Last week we wrote about the importance of adult children in a prospect’s change process. Adult children can take on roles including advocate, influencer and they also offer a look into their parents’ past to help us understand what motivates the decision-making process.
Why is it important to do a life or legacy review? Mainly to align the prospects’ values and experiences with the decision they are going to have to make. We can pay attention aspects of their story and encourage reflection in terms of:
- Successful events in the past (traveling when you were younger was “the best thing you ever did,” so why not embark on a different kind of journey?)
- Sense of self (You pride yourself on being self-sufficient, so how do you feel about your kids taking care of you?)
- Fears or regrets (You’ve wanted to sell your house for some time, why haven’t you?)
How to conduct a review: The best place to ask legacy or life review questions is anywhere the prospect feels most comfortable. Home visits are a great opportunity to get to know aspects of their lives. Be curious and also understanding about what the prospect is saying about themselves. Pay attention to contradicting statements that bring to light their ambivalence that is likely part of the emotional resistance that’s holding them back. More details on why and how to conduct a life review is described in this post .
Talking about regret: According to a USA Today survey, regrets that can be decades old will shape the attitudes and even health of older adults. (The top sources of regret from respondents 60 years and older were wishing they had saved more money and taken better care of their health; the least common regret was not having planned to live in a community designed for aging.) Without conducting a life review, such unresolved issues will keep older adults from making changes or trying something new.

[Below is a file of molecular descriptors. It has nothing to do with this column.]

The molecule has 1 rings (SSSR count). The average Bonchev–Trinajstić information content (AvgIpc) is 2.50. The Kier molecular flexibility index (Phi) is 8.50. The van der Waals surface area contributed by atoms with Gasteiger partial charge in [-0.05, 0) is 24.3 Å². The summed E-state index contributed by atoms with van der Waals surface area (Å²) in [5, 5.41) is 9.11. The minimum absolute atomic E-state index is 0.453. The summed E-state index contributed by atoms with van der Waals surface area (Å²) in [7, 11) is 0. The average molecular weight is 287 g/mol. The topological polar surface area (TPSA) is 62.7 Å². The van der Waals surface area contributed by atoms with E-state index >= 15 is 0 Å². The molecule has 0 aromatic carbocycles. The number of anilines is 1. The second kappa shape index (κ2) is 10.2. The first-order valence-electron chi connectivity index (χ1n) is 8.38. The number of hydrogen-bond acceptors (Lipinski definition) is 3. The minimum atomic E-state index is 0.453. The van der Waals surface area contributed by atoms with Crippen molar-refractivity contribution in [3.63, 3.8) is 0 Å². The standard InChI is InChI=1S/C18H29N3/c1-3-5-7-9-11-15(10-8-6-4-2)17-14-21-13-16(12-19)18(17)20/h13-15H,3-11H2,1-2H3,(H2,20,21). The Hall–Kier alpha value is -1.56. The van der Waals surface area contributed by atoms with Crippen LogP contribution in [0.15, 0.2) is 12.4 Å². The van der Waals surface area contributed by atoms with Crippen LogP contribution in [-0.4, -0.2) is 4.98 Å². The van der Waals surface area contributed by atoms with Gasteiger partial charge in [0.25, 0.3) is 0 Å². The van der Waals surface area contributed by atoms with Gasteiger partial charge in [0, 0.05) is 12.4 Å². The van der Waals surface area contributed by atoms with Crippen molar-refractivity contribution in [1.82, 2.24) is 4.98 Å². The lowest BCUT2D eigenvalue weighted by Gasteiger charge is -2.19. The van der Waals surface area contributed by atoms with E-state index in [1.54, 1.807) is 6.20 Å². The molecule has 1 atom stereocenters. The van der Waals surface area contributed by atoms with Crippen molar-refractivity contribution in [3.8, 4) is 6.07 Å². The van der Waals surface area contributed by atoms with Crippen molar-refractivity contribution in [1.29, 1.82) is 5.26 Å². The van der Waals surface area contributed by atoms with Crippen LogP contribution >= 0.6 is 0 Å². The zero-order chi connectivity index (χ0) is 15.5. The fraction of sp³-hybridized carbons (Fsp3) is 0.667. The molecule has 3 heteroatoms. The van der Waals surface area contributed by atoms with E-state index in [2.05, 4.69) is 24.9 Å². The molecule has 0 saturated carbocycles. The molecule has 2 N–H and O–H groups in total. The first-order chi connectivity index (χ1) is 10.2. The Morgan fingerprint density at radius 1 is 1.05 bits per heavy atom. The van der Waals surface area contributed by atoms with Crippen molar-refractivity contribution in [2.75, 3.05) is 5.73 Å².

How do you know the review has been successful? An example illustrated in this article explains an example of an older adult who is dealing with alcoholism and is having a hard time making a lifestyle change. Here is an excerpt:
Although it was difficult, Ms. V.’s participation in the life review process permitted her to openly discuss events from her past that were sources of shame and embarrassment without fear of judgment or condemnation. Through the use of affirmation, unconditional positive regard, and validation, Ms. V. eventually arrived at a point of self-acceptance.
As a sales counselor, getting into the emotional and psychological aspects of a prospect’s move to senior housing may seem outside of the job description. But if not you, then who is going to inspire change? Establishing a meaningful relationship with your prospect means getting to know their past and working with them through difficult memories or feelings. It is time well spent and will increase the chances of a prospect making positive changes in attitude, not only in discussions with you, but opening up to the possibility of a move to your community.